Worked in collaboration with Alex, the artist, to group and sort similar types of pictures in order to create the most impactful subsets. Alex did not want to tag the images, give names to them, or put them into a collection – he simply wanted an overview of all his photographs. The images are mostly grouped by colors, shapes, and patterns that are similar or complementary to each other. They are all curated to grab the users' attention and guide the eye to go through the series of photographs.
After grouping the similar photographs together, I explored different ways to structure and organise those images in order to showoff the various types of images while also giving each photo the attention they deserve. The solution was to let the audience discover Alex’s work by scrolling through groups of photographs that appear randomly generated. Since the images do not have same ratio, they would look awkward being displayed in a well-structured manner. Thus, perceived randomness is the best solution. The images overlay on top of each other and sometimes side by side, they have uneven distribution within and between the groups, and finally each groups do not start at different columns. Despite the “chaos”, each image adheres to the grid.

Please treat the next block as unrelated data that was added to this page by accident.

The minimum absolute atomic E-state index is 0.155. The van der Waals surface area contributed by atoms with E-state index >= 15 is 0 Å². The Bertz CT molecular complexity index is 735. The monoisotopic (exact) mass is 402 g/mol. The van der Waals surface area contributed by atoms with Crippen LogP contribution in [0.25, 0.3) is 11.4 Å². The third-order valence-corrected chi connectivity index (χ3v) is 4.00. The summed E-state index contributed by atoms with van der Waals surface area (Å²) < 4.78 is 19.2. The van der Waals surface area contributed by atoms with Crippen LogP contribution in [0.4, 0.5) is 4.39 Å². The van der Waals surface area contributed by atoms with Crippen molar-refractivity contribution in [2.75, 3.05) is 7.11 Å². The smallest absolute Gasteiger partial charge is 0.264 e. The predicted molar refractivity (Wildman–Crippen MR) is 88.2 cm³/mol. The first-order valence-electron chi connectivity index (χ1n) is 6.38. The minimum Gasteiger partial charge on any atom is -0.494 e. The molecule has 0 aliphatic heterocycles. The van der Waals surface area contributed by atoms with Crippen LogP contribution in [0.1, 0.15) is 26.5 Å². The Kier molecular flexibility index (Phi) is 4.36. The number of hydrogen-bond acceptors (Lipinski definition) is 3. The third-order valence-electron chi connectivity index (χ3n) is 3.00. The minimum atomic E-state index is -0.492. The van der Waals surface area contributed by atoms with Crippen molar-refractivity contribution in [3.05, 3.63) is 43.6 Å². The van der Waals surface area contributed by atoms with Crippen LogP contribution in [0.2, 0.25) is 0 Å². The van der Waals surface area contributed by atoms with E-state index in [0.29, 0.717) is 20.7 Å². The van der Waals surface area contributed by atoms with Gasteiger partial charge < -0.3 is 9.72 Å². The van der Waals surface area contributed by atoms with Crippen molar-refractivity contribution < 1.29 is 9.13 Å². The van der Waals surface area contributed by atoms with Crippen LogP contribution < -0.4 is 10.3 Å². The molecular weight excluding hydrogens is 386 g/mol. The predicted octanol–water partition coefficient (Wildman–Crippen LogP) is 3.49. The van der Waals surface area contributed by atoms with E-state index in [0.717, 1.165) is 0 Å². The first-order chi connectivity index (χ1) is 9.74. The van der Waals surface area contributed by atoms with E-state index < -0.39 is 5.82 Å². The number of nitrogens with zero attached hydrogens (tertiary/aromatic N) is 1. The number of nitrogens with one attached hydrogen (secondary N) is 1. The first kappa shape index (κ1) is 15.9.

The 48-column grid with 20px rows provides structure to the curation yet allows flexibility to simulate randomness. The spacings are small enough to place the images within the layout yet big enough to provide necessary white-space between images. As each image have different ratios, the images will align to the starting of the grid, from left to right, and each will have their individual end point (that may or may not align perfectly with the grid).
The “chaos” intrigues the audience by bringing out wide-ranging photographic subjects. It also creates unpredictability and thus adds dynamictism to the series of minimal photography. Yet, the pre-curated groups of images aligning to the grid provides structure and visual guidance to the user, resulting in harmonious looking photographic series.
Sans-serif typeface selected gives an approachable yet refined feeling that represents both the artist and the work. It is simplistic and understated.
When the user hovers on an image, they scale up and the background is blurred. This interaction allows the user to focus on the details and the composition of an image at a time without having to make an extra click.
The photos are exhibited through an infinite scroll where the user is encouraged to stay on the page and watch the photographs automatically scroll up the page. The user can also interact with the scroll and view previous or next series of photos by manually scrolling up or down. The photos are exhibited in a long curated list that loops but the page starts at a random Y starting point each time the webpage is refreshed. The randomisation of starting point creates a unique experience for the user each time they land on the page and allows the user to see more of the collection in case they do not stay on the page until the end of the series.